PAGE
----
The panel has left the building
Report on tar ponds cleanup will be
in governments' hands by July 13: chair
By Tanya Collier Macdonald
Cape Breton Post
Fri., May 19, 2006
Within 55 days, members of an independent panel will wrap-up deliberations and
give their unbiased opinions on how the tar ponds cleanup should proceed.
"We assure you that we have listened intently to the information exchange
throughout the process," said chairperson Lesley Griffiths. "As we close the
public hearings, we do so with a commitment to submit our report to the federal
and provincial ministers on or before July 13."
The deadline keeps with the terms of a joint panel agreement signed in May 2005.
However, it's unknown when that report will be made public.
"It is our understanding that governments will make the panel report available
to the public in due course," said Griffiths. "We trust that the community will
take the report in the context and spirit in which it was intended; that is, to
bring technical and community interests together in a thorough environmental
assessment and to provide recommendations to decision makers eager to see a safe
and effective conclusion to the remediation."
The panel said it wants the community to feel confident the project is getting
an appropriate level of review, discussion and technical scrutiny.
Elizabeth May, member of Sierra Club of Canada, said she feels the panel didn't
get the level of information needed to complete its job.
In fact, May demanded additional hearings be held so the Sydney Tar Ponds Agency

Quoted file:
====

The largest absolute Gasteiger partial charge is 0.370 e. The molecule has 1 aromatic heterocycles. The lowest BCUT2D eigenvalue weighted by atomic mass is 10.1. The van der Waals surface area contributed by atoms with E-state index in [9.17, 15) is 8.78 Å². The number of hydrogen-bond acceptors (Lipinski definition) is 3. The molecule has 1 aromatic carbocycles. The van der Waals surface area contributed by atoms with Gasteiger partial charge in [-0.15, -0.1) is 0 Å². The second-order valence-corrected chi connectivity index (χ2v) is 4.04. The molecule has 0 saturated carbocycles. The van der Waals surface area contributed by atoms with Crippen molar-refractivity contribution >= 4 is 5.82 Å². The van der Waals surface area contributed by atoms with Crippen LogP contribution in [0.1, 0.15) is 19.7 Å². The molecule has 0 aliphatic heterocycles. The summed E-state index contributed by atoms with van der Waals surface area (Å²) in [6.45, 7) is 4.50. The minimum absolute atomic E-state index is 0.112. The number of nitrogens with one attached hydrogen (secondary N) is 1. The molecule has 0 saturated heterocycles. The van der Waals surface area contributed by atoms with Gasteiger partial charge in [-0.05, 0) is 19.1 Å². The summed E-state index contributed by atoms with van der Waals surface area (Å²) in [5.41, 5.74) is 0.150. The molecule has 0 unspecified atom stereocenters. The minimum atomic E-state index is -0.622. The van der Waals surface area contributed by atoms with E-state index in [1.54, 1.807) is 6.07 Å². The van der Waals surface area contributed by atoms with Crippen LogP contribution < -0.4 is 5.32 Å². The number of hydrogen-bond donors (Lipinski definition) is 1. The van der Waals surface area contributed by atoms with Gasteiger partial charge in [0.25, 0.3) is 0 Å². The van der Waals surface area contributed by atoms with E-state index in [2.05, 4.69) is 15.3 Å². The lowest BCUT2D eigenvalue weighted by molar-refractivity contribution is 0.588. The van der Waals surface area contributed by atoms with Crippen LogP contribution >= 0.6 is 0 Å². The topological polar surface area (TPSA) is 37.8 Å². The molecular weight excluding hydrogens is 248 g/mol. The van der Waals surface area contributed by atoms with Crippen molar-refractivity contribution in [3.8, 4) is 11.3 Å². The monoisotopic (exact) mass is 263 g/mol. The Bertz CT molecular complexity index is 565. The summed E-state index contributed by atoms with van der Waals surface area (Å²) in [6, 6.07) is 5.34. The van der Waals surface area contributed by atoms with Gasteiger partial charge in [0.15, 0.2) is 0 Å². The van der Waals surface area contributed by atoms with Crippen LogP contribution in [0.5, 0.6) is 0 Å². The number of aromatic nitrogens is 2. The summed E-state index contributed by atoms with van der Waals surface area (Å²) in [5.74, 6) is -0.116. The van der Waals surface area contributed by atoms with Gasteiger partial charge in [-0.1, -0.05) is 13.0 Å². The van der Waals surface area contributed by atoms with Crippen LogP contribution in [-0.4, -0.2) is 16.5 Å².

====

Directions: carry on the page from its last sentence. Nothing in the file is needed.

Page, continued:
can provide more technical information repeatedly requested by panel members
during the hearings.
May said the agency sidestepped answers to important questions by saying more
details would be available in the final project design.
"I don't know how we're going to avoid a future environmental assessment," said
With panel questions leaning heavily toward full encapsulation of the tar ponds
and coke ovens site, including PCB sediment, May also suggested the agency may
have its project challenged in a courtroom.
She's contacted lawyers who agree that burying PCBs, a banned substance, is in
violation of Canada's Environmental Protection Act.
May said if panel members sign-off on the project as proposed, it would be
"They can reject the project," said May. "They have the power to do that."
Frank Potter, the tar ponds agency's acting chief executive officer, said there
is no "silver bullet" when it comes to cleaning up the sites.
"There are many views," said Potter. "Some of the public have very strong
However, no one wants to delay the project, he said.
"We have a sound plan in place. We have thought it through carefully. We will
get the job done, safely and effectively. That is my commitment to this
The agency will work with federal and provincial regulators as the detail design
is developed, he continued. The agency will also develop performance and
monitoring criteria with help from regulators and consult with the community
through a community liaison committee, open houses, and the agency's website and
newsletter. It will also explore new ways to provide the community with project
"We want to win the trust of all the community," said Potter. "That's our
During Griffiths concluding remarks Thursday, she offered the panel's personal
impressions of many individuals, some who attended every hearing.
"We are well aware that many community participants have dedicated hours and
days, and sometimes weeks and months, of personal time to this endeavour, with
no monetary reward," she said. "We appreciate that you are motivated by a sense
of responsibility to your families, neighbours and community, and to generations
to come, and we commend you for exemplifying both civic responsibility and